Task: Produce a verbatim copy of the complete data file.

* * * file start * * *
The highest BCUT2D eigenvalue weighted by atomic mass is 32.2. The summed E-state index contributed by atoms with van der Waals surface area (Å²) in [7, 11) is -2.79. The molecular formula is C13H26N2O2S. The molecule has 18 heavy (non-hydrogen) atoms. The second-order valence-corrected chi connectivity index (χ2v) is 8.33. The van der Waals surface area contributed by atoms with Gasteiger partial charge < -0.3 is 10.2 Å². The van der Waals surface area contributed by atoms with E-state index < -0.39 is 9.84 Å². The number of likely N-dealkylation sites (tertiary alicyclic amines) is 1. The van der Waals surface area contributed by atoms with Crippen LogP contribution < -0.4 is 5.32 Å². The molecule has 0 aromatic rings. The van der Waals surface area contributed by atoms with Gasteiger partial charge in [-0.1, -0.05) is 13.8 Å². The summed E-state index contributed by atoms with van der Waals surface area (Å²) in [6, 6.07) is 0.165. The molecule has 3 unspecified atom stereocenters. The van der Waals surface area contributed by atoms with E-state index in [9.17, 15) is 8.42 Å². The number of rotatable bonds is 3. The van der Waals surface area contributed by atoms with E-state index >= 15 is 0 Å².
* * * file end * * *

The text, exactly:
The highest BCUT2D eigenvalue weighted by atomic mass is 32.2. The summed E-state index contributed by atoms with van der Waals surface area (Å²) in [7, 11) is -2.79. The molecular formula is C13H26N2O2S. The molecule has 18 heavy (non-hydrogen) atoms. The second-order valence-corrected chi connectivity index (χ2v) is 8.33. The van der Waals surface area contributed by atoms with Gasteiger partial charge < -0.3 is 10.2 Å². The van der Waals surface area contributed by atoms with E-state index < -0.39 is 9.84 Å². The number of likely N-dealkylation sites (tertiary alicyclic amines) is 1. The van der Waals surface area contributed by atoms with Crippen LogP contribution < -0.4 is 5.32 Å². The molecule has 0 aromatic rings. The van der Waals surface area contributed by atoms with Gasteiger partial charge in [-0.1, -0.05) is 13.8 Å². The summed E-state index contributed by atoms with van der Waals surface area (Å²) in [6, 6.07) is 0.165. The molecule has 3 unspecified atom stereocenters. The van der Waals surface area contributed by atoms with E-state index in [9.17, 15) is 8.42 Å². The number of rotatable bonds is 3. The van der Waals surface area contributed by atoms with E-state index >= 15 is 0 Å².